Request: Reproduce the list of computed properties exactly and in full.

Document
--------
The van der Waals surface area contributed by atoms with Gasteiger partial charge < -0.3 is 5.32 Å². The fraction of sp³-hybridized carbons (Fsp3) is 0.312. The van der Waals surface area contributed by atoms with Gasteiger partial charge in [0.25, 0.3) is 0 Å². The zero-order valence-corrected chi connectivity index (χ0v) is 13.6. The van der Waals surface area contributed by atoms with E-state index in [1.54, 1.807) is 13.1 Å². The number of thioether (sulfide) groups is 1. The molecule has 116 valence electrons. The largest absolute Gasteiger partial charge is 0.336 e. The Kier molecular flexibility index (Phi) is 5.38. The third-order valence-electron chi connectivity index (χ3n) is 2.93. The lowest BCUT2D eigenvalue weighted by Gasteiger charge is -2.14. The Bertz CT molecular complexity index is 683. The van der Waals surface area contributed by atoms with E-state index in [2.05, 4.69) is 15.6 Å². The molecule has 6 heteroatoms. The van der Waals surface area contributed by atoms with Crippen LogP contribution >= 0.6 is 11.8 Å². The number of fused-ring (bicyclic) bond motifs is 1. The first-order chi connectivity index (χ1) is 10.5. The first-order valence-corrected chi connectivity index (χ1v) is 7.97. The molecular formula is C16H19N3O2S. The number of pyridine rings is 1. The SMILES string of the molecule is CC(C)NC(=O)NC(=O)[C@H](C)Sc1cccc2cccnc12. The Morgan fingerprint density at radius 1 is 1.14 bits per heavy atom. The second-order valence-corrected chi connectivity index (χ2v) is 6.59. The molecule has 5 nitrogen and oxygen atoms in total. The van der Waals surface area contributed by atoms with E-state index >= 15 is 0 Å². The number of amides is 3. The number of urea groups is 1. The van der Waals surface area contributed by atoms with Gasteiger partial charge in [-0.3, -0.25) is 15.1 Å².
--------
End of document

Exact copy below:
The van der Waals surface area contributed by atoms with Gasteiger partial charge < -0.3 is 5.32 Å². The fraction of sp³-hybridized carbons (Fsp3) is 0.312. The van der Waals surface area contributed by atoms with Gasteiger partial charge in [0.25, 0.3) is 0 Å². The zero-order valence-corrected chi connectivity index (χ0v) is 13.6. The van der Waals surface area contributed by atoms with E-state index in [1.54, 1.807) is 13.1 Å². The number of thioether (sulfide) groups is 1. The molecule has 116 valence electrons. The largest absolute Gasteiger partial charge is 0.336 e. The Kier molecular flexibility index (Phi) is 5.38. The third-order valence-electron chi connectivity index (χ3n) is 2.93. The lowest BCUT2D eigenvalue weighted by Gasteiger charge is -2.14. The Bertz CT molecular complexity index is 683. The van der Waals surface area contributed by atoms with E-state index in [2.05, 4.69) is 15.6 Å². The molecule has 6 heteroatoms. The van der Waals surface area contributed by atoms with Crippen LogP contribution >= 0.6 is 11.8 Å². The number of fused-ring (bicyclic) bond motifs is 1. The first-order chi connectivity index (χ1) is 10.5. The first-order valence-corrected chi connectivity index (χ1v) is 7.97. The molecular formula is C16H19N3O2S. The number of pyridine rings is 1. The SMILES string of the molecule is CC(C)NC(=O)NC(=O)[C@H](C)Sc1cccc2cccnc12. The Morgan fingerprint density at radius 1 is 1.14 bits per heavy atom. The second-order valence-corrected chi connectivity index (χ2v) is 6.59. The molecule has 5 nitrogen and oxygen atoms in total. The van der Waals surface area contributed by atoms with E-state index >= 15 is 0 Å². The number of amides is 3. The number of urea groups is 1. The van der Waals surface area contributed by atoms with Gasteiger partial charge in [-0.3, -0.25) is 15.1 Å².